Well I never did get that part figured out. Any help here would be appreciated. I checked and rechecked the wiring but never got my extension to work. I used a micro SD card adapter to go into the card slot on the MP3 player. I drilled holes in the connectors and soldered wires to run to a New card slot for the exterior of the boombox. Essentially this mod was an extension cable adaptor. I tested the setup. All the connections were wired correctly from the adaptor to the New card slot. But I couldn't get the new card reader to work before final install so I gave up.

My final solution was to hack open a spot in the cassette carriage and deck to get to the MP3 player card slot. Fortunately the Zen is compatible with an 8 gig card. Most MP3 players only allow a 2 gig. Needless to say that 8 gigs lets you store a lot of music.

Unfortunately the Zen I purchased was a refurbished unit. Not long after I started using it I had a miserable time updating firmware or loading anything on the actual MP3 player itself. This means I have to crack the boombox any time I want to add or change music.

Step 9: Charge!!! or Maybe Just Recharge.

Lastly I installed a DC USB charger which I mounted to the inside frame. I wired this to a switch and the external USB outlet. The voltage regulator put out a nice even 5 voltz for my MP3 player but the charger itself creates too much interference to charge while playing music. The charger is powered off of the main power circuit of the boombox itself (which is 9 volts). So it can charge the MP3 player if the boombox is powered by AC or powered by Batteries. I traced the circuits from the AC transformer and the battery compartment and discovered the + and - points were actually labeled with tiny "+" and "-" symbols on this models printed circuit board.

WARNING: Testing the voltage on a boombox that is plugged in to an AC outlet can cause electric shock, serious injury, and even death! If you don't know how to use a multimeter chances are you shouldn't be attempting this type of mod.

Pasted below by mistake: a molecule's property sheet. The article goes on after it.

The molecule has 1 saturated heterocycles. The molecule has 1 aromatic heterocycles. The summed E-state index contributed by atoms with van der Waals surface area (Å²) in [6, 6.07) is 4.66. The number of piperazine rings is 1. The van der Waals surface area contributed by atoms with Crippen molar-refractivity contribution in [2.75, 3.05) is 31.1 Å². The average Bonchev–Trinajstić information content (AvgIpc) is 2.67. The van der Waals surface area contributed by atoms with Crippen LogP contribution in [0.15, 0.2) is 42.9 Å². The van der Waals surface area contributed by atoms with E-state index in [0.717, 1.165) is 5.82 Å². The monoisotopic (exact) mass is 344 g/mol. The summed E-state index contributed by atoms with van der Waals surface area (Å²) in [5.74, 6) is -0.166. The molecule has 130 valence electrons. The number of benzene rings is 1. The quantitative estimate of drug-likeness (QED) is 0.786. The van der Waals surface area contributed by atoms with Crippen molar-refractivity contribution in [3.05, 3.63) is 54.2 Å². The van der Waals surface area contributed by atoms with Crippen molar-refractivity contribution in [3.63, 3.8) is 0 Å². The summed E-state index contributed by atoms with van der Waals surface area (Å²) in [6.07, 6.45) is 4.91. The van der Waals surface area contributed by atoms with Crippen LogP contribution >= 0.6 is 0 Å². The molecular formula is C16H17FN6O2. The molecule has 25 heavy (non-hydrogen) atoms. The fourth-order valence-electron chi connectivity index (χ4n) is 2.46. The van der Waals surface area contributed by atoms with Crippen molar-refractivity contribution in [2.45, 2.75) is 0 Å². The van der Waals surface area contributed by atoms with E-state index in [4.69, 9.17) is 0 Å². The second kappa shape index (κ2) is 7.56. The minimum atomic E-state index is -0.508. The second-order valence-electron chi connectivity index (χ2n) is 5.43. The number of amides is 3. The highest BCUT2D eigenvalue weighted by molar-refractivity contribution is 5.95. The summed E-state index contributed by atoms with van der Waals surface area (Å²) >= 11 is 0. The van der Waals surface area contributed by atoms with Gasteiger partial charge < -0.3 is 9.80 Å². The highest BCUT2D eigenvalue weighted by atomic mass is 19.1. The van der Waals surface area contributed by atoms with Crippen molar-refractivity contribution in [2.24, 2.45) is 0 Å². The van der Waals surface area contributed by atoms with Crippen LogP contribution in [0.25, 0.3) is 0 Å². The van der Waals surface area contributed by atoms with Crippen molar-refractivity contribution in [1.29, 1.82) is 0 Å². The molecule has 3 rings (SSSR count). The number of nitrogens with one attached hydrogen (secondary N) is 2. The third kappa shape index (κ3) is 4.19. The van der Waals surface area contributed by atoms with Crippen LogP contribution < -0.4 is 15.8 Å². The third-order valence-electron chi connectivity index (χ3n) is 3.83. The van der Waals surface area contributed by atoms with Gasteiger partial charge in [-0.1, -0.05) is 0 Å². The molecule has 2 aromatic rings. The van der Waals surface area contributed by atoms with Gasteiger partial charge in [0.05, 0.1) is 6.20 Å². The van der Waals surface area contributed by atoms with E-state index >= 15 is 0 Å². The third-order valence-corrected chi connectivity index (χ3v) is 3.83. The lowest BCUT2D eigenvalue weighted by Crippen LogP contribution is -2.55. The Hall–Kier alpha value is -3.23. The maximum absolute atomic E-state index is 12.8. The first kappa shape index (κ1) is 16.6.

The USB data lines from the MP3 player run directly to the new Micro USB port mounted on the end of the boombox. The power lines from the Charger go to the New switch so that power can either come from the Charger or from the New Micro USB port which can be linked to your computer to load music onto your MP3 player.

With the charger installed I do not have to have a computer to recharge your MP3 player.

Oh...the old tape counter...that is just there for cosmetics.

Step 10: Is That a Cassette Player or an MP3 Player?

Lastly I made a wallpaper image using one of my favorite brand of blank cassette tapes I used to use back in the 80s.

Now sometimes you can glance at the Tape Deck and swear that there is a tape in it.

Step 11: Going Crazy!!! ...future Projects.

The boombox was an overall success. The only problem I've had is that you eventually have to charge the battery on the MP3 player and the electrical interference is too much to play music while it charges.

I am considering trying to figure out how to set up the MP3 player to run off of power from the box instead of the battery. To accomplish this I would probably use a 5 volt voltage regulator. However if charging causes an electric hummmm then running power from the boombox will probably do the same. So I will have to install a ground loop isolator (two audio transformers) in the audio lines.

I went on to modify another boombox. This time I used a Magnavox D 8443 and an iVO-Sound m1050 personal media player.

Installing the MP3 player displaced 5 buttons and a power switch which I relocated to the old cassette player buttons. All of these buttons being outside of the MP3 player cause a horrible ground loop problem. I tried a ground loop isolator but it cut out some of my sound as well. Frustrated I asked the question on the Instructable question area and figured out the best I could do to resolve this was change the power cord to a three prong cord. I still haven't changed the power cord yet. I am scrounging around for an old computer component that has a three pronged socket to replace the standard two pronged socket of the boombox. The two HOT prongs go to where the old ones were. The third prong the ground wire is connected to where the ground wires from the audio cables connect to the board on the boombox. Of course if you have an older house your power outlets may not be grounded so a three pronged plug wont do you any good. If that's the case then call an electrician and have your house properly grounded before bad things happen to your happy home.